Interview with Charlie Clouser
Keyboardist / Programmer
Nine Inch Nails
By: Chris Youdell - Analogue Modular Systems

CY: Which Analog synths have you used and how have they influenced the sound of NIN in the process of recording?

NIN: I've always kept every synth that I own such as the Korg MS 20 Arp Solus, Korg MS 50. Trent early on had some odd ball synths like the Prophet VS, and Oberheim Xpander, that really became essential to his sound over the first couple of albums. The first album was all Minimoog, and Emulator II for most of the sampling, the Xpander and Prophet VS played very heavy roles that time. I have always been a fan of the Prophet VS, but when I joined NIN it made those types of things more usable because they have become a trademark part of the band's sound, particularly the Oberheim Xpander patches and the Prophet VS patches that we have in our machines. We just hit the key and there is only one thing you can do with that sound...and it's play a NIN riff!!! That's why it's one of the reasons why we end up chasing vintage instruments. It's a sad but true but there are some things which are crucial to what we are doing, which have yet to be replicated effectively with the modern stuff. I mean we have every single model of Nord, Virus, Micro-wave, numerous duplicate copies of every single modern synth, we are searching for things that can help simulate, duplicate, or replace some of these admittedly rather delicate instruments like the Prophet VS, it is very delicate physically. We are hoping that eventually there will be a modern replacement for some of these things. We find that because the Prophet VS is not all that great for what it originally set out to do, we don't wind up using it for those original sounds, that were in the machine when you bought it. For instance, Trent stumbled upon new sounds, and turned the characteristics of some of these instruments into a whole new genre of sound for himself to work with, and sadly, and I hate to be the guy that says it, these vintage instruments are irreplaceable, and you can't truly imitate them.
CY: So you still use all those old synths you mentioned, you haven't discarded them over the last few years and gone onto newer synths that have come out?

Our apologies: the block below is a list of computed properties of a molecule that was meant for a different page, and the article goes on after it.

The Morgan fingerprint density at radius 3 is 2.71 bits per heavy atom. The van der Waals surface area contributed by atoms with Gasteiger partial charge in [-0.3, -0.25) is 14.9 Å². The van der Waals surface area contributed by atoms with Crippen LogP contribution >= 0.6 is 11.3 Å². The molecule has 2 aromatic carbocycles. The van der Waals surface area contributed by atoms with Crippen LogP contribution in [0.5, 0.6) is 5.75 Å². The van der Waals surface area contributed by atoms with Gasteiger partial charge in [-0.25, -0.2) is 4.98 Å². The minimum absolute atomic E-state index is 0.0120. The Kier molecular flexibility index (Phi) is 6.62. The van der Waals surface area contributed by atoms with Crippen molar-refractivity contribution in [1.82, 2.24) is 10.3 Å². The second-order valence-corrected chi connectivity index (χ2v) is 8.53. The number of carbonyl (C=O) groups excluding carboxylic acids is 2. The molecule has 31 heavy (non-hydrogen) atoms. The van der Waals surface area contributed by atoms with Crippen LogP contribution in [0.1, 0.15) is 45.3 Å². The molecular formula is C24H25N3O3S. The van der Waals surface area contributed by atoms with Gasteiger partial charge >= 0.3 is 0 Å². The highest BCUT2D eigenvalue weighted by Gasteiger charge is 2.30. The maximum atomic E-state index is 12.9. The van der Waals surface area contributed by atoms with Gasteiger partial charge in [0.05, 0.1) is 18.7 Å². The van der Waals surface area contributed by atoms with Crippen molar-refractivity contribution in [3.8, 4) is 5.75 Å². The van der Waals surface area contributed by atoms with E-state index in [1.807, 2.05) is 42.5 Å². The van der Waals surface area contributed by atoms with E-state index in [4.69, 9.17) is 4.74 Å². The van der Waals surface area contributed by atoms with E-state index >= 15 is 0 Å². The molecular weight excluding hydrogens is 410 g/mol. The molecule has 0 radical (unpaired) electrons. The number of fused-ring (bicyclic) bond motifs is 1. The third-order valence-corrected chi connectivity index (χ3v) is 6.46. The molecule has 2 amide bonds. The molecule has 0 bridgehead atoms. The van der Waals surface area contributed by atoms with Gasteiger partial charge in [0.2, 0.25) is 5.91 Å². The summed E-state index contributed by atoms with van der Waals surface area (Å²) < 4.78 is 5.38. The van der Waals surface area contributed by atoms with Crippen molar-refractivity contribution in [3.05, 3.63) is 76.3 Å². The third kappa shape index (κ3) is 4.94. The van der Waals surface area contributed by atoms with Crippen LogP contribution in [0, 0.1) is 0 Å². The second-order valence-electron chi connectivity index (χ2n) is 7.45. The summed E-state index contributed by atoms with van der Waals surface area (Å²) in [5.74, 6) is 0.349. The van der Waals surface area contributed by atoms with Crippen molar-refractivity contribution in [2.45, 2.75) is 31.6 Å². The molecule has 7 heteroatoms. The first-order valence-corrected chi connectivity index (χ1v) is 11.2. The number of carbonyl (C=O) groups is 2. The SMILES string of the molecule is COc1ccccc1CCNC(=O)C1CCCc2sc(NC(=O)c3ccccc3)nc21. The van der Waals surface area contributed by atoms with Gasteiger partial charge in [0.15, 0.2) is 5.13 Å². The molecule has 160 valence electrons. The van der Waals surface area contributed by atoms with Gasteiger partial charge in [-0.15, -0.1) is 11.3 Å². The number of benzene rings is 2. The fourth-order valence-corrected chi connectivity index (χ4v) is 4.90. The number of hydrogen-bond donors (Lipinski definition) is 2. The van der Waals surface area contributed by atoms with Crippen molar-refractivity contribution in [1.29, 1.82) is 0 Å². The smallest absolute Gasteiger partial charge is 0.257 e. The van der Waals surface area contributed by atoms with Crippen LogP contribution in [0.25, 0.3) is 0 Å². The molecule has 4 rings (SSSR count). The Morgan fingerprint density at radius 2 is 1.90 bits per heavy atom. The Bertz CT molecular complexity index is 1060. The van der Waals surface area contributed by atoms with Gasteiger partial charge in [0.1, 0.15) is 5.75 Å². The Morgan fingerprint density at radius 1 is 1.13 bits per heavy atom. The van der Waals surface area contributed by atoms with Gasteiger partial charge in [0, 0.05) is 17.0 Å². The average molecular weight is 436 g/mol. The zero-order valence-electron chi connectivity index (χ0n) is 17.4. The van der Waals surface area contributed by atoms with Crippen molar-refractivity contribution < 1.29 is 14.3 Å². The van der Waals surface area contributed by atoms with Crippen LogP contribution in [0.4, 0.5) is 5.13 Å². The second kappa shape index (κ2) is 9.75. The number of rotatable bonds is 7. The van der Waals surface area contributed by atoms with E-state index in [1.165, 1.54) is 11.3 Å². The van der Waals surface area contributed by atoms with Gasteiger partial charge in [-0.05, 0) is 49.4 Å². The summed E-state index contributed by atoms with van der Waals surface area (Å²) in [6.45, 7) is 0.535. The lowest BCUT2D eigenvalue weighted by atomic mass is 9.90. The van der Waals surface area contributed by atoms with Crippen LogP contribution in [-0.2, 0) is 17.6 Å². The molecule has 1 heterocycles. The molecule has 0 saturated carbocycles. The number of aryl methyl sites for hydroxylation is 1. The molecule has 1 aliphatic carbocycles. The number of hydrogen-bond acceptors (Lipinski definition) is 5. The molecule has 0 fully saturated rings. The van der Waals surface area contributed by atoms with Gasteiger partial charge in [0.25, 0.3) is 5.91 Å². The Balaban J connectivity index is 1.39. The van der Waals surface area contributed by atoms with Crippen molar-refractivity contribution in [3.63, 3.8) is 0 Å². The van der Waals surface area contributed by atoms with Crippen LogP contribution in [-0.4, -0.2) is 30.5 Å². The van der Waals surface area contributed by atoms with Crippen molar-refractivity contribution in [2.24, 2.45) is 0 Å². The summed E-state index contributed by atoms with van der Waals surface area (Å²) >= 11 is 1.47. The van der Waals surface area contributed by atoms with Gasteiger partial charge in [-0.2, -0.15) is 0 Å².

NIN: Oh no, not at all!!! Actually sitting right in front of me I've got a little panel that has the Nord rack, JP 8080, Virus, Microwave II, and Nord modular, and that's a little modern stack. Then there's the Prophet VS rack, Super Jupiter with programmer, and of course two E-Max's , Mirage, Jupiter 8, Prophet VS, and Oberheim Xpander. Trent's set up is much the same although he's got some other more exotic pieces, like PPG Wave 2.3 with Waveterm, Voyetra 8, and some other interesting things. He's been quite a fan of his Oberheim SEM Modular, he's got a little stand alone SEM that was used quite a bit on this album, and it undeniably pokes through the clutter. His arrangements have been very dense and with a lot of his sounds we are working with, there's a lot of stuff going on, like three drum kits playing at once, and things like that, so we are searching for sounds that can poke through that murk and have some characteristics, not just being a loud brass sound, but something that can poke through and have some personality. He's been going back to the older stuff. But for a minute, you always get infatuated with the newer stuff, because it does do many things that the older stuff won't do, like having LFO's that sync to midi clock, and convenient features like that. Where you'd go "oh man, this use to take us all day and a bunch of patch cables to do this remember!!!" Doing things like when you used to have to simulate it, now they give quick and easy ways to get some of these effects. But then in the longer run the underlying sound technology is not as burly or as appealing as it used to be. In the old days they used to have coax every ounce of simulated life and warmth out of these things. Now they can just throw a sample and it sounds like a string section, so you don't have to work too hard to get it to sound fantastic. They can put an eighty cent algorhythm on a chip that will spread things out in stereo and make it all fizzy and great, but you look at an Oberheim Xpander and all you'd have to work with was three oscillators times six voices. They would work every trick in the book to make it sound like more. There is one thing I am waiting for the new synths to have is like on the Xpander, where you can turn on and off the individual wave shaper for the oscillator, you don't have a mix control or a switch select for what wave form you want. You can turn them all on and that is how you get some of the most dense and kind of overdriven, but not distorted, but warm and fuzzy, glued together sounds, and its kind of got all the stops pulled out. That's not an option on these newer instruments, where they can go "oh!, it's only one dsp chip, and how about if we throw four more chips" and you can just stack all the voices. Or they are using other tricks to get largeness out of a sound, where as in the old days they only had a small bag of tricks, and they had to tack them with shear hardware. I don't have one now, but for instance, the Memory Moog which I used to own three of at one point, they became so troublesome in the late 80's, I got out from under them, but that was one of those instruments that would just decimate all competition if you were looking for a large sound, or a sound that sounded like a whole record being played under one key. Things like that had some real thickness to them and I am finding now that although I've had a brief infatuation with some of the more modern instruments, that now I am resorting back to the old favorites.